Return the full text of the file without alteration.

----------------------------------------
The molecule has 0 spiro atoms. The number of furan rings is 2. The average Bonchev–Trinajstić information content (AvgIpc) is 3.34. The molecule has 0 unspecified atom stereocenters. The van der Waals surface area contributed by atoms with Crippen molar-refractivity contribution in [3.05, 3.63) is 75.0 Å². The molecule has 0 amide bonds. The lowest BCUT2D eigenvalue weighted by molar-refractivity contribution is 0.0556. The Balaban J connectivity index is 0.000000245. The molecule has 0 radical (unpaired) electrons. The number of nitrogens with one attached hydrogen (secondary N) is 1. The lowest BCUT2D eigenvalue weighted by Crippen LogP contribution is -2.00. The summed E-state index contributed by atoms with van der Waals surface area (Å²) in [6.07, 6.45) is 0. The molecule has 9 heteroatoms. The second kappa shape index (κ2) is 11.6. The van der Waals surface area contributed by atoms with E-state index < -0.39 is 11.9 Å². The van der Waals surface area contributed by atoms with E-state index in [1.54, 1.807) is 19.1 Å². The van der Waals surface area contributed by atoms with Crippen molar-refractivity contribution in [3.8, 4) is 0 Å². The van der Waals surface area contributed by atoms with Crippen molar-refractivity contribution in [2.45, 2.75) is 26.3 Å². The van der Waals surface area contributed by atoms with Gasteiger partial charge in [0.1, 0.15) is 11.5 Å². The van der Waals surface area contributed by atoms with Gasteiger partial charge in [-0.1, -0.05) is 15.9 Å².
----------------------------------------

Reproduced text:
The molecule has 0 spiro atoms. The number of furan rings is 2. The average Bonchev–Trinajstić information content (AvgIpc) is 3.34. The molecule has 0 unspecified atom stereocenters. The van der Waals surface area contributed by atoms with Crippen molar-refractivity contribution in [3.05, 3.63) is 75.0 Å². The molecule has 0 amide bonds. The lowest BCUT2D eigenvalue weighted by molar-refractivity contribution is 0.0556. The Balaban J connectivity index is 0.000000245. The molecule has 0 radical (unpaired) electrons. The number of nitrogens with one attached hydrogen (secondary N) is 1. The lowest BCUT2D eigenvalue weighted by Crippen LogP contribution is -2.00. The summed E-state index contributed by atoms with van der Waals surface area (Å²) in [6.07, 6.45) is 0. The molecule has 9 heteroatoms. The second kappa shape index (κ2) is 11.6. The van der Waals surface area contributed by atoms with E-state index < -0.39 is 11.9 Å². The van der Waals surface area contributed by atoms with E-state index in [1.54, 1.807) is 19.1 Å². The van der Waals surface area contributed by atoms with Crippen molar-refractivity contribution in [3.8, 4) is 0 Å². The van der Waals surface area contributed by atoms with Crippen molar-refractivity contribution in [2.45, 2.75) is 26.3 Å². The van der Waals surface area contributed by atoms with Gasteiger partial charge in [0.1, 0.15) is 11.5 Å². The van der Waals surface area contributed by atoms with Gasteiger partial charge in [-0.1, -0.05) is 15.9 Å².